AMD's previous update to its Radeon Software Adrenalin Edition drivers was focused on fixing bugs with old games rather than optimizations for new titles. Today's 18.2.1 release combines the old and the new by adding support for the spanking-new PC release of Final Fantasy XII: The Zodiac Age, a Japanese role-playing game originally unleashed on ye olde Playstation 2 almost 12 years ago. For those that don't follow the world of jRPGs on gaming consoles, Final Fantasy XII: The Zodiac Age HD remaster was released on the PS4 last July and is now available on the PC for the first time. PC gamers are rewarded for their decade-long patience with higher resolution options, 60 FPS rendering when hardware allows, and immediate access to post-game-completion modes.
The red graphics driver team pruned some thorns off the old version while adding support for Final Fantasy XII. The list of resolved issues includes certain FreeSync troubles on single-screen configurations and compatibility issues with Samsung's CF791 monitor. AMD says it's ironed out wrinkles with Radeon Chill and Radeon Overlay with games that use the next-generation Vulkan API. The driver team also fixed some application-specific bugs in Sid Meier's Civilization V, Need for Speed Payback, and Neptunia Re;Birth3 V Generation (sic).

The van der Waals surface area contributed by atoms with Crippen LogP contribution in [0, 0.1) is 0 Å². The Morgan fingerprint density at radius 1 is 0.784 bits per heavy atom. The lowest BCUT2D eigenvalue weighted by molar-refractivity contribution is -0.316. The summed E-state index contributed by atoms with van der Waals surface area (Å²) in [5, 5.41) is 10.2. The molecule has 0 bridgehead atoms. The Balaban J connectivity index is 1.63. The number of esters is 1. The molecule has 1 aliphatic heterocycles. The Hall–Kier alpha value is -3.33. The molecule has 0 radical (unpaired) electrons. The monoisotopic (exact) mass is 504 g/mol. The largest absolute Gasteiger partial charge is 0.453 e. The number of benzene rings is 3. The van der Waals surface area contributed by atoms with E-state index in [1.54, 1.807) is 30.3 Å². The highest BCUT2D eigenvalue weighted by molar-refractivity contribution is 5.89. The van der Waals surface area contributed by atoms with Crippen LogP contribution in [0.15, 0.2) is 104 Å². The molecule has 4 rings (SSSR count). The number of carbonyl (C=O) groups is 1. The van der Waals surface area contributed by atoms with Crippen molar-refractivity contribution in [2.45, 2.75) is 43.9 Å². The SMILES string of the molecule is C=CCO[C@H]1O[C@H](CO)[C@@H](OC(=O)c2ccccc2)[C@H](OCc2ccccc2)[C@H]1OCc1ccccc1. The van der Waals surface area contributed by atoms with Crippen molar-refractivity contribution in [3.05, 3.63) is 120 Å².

Driver developers have to choose their battles, and some problems remain. Despite the company's efforts on FF12: Zodiac, a bug with water textures is still present in World of Final Fantasy. Radeon FreeSync may engage incorrectly during video playback in the Google Chrome browser, resulting in flickering. Radeon Overlay still crashes in a few games. Some multi-monitor setups could still experience problems when FreeSync is enabled, and Radeon Enhanced Sync can still cause problems on some FreeSync displays.
AMD graphics cards are hard to get a hold of these days, but those with two of them in a CrossFire configuration can experience troubles when switching the GPU Workload switch to Compute in Radeon Software. The solution for now is to disable CrossFire before flipping the workload toggle. Also unresolved are random hangs after extended periods of use in systems with 12 (!) or more graphics cards in compute workloads. That last bug is surely limited to the group that is making it so hard to get a graphics card right now.
Radeon owners can head over to the AMD drivers page to read the release notes or just skip to the bottom for the download links. As usual, the driver is only for folks running Windows 7 or Windows 10. Windows 8 or 8.1 users and Mac owners running Boot Camp are not part of the in-crowd.